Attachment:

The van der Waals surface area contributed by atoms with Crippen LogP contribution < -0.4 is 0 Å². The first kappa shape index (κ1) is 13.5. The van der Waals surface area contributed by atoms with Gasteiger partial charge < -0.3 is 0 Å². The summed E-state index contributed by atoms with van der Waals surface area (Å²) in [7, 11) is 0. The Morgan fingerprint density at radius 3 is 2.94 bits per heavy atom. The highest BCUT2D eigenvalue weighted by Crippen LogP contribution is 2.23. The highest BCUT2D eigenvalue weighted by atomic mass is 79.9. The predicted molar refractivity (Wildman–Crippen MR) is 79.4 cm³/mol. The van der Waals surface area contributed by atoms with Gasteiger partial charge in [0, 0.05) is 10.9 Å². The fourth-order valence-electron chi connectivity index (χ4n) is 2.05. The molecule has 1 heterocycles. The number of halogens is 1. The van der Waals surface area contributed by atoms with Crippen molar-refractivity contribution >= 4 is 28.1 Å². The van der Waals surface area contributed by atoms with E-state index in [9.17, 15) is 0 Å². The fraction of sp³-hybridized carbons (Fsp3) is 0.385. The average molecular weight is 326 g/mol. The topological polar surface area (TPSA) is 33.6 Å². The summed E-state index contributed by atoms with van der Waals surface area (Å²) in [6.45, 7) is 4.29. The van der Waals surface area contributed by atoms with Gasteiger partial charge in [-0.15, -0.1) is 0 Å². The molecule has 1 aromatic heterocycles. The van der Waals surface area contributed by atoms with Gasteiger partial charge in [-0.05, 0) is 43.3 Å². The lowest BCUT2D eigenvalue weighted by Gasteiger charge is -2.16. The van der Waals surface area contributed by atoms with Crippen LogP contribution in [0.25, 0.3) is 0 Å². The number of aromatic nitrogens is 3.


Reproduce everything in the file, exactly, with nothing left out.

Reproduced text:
The van der Waals surface area contributed by atoms with Crippen LogP contribution < -0.4 is 0 Å². The first kappa shape index (κ1) is 13.5. The van der Waals surface area contributed by atoms with Gasteiger partial charge < -0.3 is 0 Å². The summed E-state index contributed by atoms with van der Waals surface area (Å²) in [7, 11) is 0. The Morgan fingerprint density at radius 3 is 2.94 bits per heavy atom. The highest BCUT2D eigenvalue weighted by Crippen LogP contribution is 2.23. The highest BCUT2D eigenvalue weighted by atomic mass is 79.9. The predicted molar refractivity (Wildman–Crippen MR) is 79.4 cm³/mol. The van der Waals surface area contributed by atoms with Gasteiger partial charge in [0, 0.05) is 10.9 Å². The fourth-order valence-electron chi connectivity index (χ4n) is 2.05. The molecule has 1 heterocycles. The number of halogens is 1. The van der Waals surface area contributed by atoms with Crippen molar-refractivity contribution >= 4 is 28.1 Å². The van der Waals surface area contributed by atoms with E-state index in [9.17, 15) is 0 Å². The fraction of sp³-hybridized carbons (Fsp3) is 0.385. The average molecular weight is 326 g/mol. The topological polar surface area (TPSA) is 33.6 Å². The summed E-state index contributed by atoms with van der Waals surface area (Å²) in [6.45, 7) is 4.29. The van der Waals surface area contributed by atoms with Gasteiger partial charge in [-0.15, -0.1) is 0 Å². The molecule has 1 aromatic heterocycles. The van der Waals surface area contributed by atoms with Gasteiger partial charge in [-0.05, 0) is 43.3 Å². The lowest BCUT2D eigenvalue weighted by Gasteiger charge is -2.16. The van der Waals surface area contributed by atoms with Crippen LogP contribution in [0.25, 0.3) is 0 Å². The number of aromatic nitrogens is 3.